The Unfair Advantage: Digital selling now and next

September 15, 2017 at Lisbon

In today’s connected world, every business has changed how it works – how it communicates, its processes and projects, its speed and decision-making. Selling is not alien to this, both in its need to engage in new ways, but also in the opportunities to collaborate more closely, and add more value to clients.

Decision makers are more connected, more informed, and more susceptible to peer influence. Recent IDC research shows that 84% of B2B decisions start from a referral. Social media, in its many formats, therefore becomes a powerful tool in reach, connecting and influencing new and existing clients. IDC also found “social selling” could extend piplines by 18%, accelerate them by 28% and improve conversions by 15%). And in total, enhance sales by 40%.

The ability to know business contacts more intimately, by reviewing their profile on Linked-In, or reading their blogs and posts, or collaborating within online forums, means that relationships can be far more personal, meaningful and accessible. Similarly the development of online business platforms, from synchronisable schedules to operational processes, enable businesses to be far more integrated, connected and collaborative.

Companies as diverse as GE and AT&T, Accenture and IBM, Deloitte and UBS each offer great case studies of ways in which they have empowered their sales people to harness the power of new tools, to drive a more active and collaborative approach to selling, which then flows through to more profitable and enduring business relationships.

Financial sercices, in particular, have a significant opportunity to align more closely with clients, to learn from these related sectors, and even change the game by which it sells. The impact will range from building a thought-leading reputation in the market, targeting and engaging clients better and faster, working more actively with them to achieve their business goals, and driving business performance.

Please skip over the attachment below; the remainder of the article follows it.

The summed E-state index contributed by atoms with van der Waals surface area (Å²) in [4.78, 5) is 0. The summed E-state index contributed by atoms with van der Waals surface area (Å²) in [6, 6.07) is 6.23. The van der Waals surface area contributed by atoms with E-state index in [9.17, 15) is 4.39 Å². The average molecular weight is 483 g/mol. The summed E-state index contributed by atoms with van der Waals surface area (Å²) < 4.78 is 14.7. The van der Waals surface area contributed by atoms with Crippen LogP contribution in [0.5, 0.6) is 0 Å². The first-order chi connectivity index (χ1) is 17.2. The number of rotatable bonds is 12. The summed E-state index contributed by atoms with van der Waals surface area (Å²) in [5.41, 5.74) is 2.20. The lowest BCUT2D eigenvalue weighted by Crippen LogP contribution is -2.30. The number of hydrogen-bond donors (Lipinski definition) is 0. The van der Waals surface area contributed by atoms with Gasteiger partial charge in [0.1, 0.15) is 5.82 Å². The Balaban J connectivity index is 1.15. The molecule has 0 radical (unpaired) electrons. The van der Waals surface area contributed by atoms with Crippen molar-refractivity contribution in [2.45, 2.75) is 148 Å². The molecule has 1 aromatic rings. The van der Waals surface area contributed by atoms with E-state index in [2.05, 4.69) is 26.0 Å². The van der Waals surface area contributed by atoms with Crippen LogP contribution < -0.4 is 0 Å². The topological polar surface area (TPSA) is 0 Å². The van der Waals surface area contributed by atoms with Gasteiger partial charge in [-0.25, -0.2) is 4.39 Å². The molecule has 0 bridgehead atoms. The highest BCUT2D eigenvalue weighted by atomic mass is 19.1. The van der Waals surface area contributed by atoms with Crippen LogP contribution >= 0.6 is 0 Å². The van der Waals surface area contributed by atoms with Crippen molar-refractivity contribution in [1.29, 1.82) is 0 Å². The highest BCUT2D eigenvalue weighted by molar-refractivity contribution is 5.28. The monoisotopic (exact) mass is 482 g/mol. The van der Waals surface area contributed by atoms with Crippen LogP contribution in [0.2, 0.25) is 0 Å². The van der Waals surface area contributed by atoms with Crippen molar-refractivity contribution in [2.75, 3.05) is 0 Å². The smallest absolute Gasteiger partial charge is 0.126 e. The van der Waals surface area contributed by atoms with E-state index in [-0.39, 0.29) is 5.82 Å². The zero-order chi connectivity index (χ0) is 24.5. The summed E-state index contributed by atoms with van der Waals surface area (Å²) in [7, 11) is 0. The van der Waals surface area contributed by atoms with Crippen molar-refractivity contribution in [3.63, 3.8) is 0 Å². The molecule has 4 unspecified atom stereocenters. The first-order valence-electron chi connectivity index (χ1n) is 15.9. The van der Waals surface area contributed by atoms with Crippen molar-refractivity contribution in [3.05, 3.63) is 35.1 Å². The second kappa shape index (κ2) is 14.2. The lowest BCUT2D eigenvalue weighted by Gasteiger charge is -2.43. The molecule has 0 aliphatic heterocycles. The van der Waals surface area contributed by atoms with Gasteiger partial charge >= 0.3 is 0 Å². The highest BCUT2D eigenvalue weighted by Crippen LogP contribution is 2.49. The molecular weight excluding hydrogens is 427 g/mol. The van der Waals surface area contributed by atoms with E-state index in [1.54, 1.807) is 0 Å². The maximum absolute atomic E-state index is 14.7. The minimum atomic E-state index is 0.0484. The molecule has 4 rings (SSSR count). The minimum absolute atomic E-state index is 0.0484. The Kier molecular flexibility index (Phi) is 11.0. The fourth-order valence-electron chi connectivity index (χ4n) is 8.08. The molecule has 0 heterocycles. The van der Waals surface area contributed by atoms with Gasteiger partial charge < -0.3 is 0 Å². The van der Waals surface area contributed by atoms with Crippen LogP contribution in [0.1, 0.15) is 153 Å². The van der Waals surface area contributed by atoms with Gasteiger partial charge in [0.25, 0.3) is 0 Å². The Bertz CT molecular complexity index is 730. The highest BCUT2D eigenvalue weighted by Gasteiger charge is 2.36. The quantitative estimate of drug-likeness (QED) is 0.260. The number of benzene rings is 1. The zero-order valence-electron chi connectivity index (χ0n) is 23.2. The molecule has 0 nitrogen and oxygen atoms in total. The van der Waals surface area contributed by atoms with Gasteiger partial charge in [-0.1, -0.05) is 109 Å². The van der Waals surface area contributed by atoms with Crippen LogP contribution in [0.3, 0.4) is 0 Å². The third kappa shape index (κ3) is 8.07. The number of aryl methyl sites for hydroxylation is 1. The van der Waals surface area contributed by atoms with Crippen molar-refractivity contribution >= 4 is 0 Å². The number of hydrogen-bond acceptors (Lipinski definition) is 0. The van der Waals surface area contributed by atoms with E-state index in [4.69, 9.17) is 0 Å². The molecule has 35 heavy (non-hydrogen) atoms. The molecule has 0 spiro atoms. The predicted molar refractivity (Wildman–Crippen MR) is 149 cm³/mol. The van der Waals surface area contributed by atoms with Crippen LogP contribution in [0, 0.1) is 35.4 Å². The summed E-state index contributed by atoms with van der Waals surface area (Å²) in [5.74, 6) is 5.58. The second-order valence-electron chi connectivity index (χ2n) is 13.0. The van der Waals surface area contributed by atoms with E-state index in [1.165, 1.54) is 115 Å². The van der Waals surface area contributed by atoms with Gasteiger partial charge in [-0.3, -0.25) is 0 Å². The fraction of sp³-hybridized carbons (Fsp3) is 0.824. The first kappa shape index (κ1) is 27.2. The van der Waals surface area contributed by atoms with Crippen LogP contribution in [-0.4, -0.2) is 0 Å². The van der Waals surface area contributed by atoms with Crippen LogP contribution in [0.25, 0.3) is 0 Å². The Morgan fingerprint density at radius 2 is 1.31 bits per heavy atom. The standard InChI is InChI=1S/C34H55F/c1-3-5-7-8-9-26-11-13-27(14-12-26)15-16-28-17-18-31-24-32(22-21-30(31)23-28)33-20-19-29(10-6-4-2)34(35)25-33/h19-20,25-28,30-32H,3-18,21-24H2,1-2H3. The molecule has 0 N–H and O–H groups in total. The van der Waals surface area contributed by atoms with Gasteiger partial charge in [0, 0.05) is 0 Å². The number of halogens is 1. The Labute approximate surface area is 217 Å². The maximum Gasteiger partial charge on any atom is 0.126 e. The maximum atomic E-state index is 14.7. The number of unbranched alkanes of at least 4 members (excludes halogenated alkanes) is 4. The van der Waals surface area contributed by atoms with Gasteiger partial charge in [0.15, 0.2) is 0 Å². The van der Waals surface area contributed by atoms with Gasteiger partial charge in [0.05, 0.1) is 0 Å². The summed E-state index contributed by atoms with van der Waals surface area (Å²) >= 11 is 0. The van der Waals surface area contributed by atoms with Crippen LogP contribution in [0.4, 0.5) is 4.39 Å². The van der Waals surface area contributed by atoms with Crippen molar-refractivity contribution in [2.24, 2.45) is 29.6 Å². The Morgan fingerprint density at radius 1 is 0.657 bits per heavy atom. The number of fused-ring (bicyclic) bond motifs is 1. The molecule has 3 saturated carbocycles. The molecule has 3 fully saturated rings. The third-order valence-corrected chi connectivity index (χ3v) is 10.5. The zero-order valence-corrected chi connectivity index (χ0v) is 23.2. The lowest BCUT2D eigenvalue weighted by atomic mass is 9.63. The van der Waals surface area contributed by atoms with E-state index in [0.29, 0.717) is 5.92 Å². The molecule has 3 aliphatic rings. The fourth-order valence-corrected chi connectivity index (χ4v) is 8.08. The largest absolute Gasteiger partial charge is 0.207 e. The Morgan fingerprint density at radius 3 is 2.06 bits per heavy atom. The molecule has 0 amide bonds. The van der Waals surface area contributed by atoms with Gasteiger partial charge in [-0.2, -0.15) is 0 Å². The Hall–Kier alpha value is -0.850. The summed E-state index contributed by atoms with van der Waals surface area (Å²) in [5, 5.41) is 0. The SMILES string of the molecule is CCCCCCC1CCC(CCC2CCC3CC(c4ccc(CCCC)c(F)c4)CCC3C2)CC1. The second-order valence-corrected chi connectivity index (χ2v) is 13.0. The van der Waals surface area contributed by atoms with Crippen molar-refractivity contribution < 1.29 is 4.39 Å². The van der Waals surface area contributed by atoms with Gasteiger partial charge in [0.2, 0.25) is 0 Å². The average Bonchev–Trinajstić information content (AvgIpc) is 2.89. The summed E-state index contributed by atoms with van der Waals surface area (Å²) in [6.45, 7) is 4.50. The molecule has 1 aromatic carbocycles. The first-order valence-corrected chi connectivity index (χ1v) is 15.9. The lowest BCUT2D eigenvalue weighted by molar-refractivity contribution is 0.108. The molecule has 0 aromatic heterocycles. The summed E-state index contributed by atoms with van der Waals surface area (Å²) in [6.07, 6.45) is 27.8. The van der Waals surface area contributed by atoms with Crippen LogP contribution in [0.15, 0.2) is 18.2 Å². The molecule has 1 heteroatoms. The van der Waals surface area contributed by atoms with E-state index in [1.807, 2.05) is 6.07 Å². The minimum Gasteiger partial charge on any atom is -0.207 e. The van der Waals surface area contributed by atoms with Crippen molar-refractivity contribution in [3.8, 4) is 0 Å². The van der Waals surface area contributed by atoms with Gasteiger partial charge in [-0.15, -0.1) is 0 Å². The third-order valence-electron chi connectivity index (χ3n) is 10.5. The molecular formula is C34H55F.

You could call it an “unfair advantage” …

In Lisbon, Peter will work with BNP Paribas’s senior relationship managers to explore:

  • The changing world of work … exploring how clients have changed the way they work – organiations are flat and fast, teams more dispersed, projects more dominant, and decisions more empowered. What else? What is most different?
  • Technologies disrupt how we sell … from tools like Crystal Knows and Salesforce Tracking, to GE’s thought leadership, IBM building personality in blogs, Deloitte in social and sharing, and Fedex’s ecosystem of solution partners.
  • Implications for the way we work … from push to pull, physical to integrated, planned to responsive, delivered to collaborative, transactional to relationship, anonymous to personal … more valuable and more profitable. What else?
  • How can we use technology to change our game? … from simple steps like Linked-in profiles and discussion forums, through to practical new platforms for sales, collaboration, innovation and growth.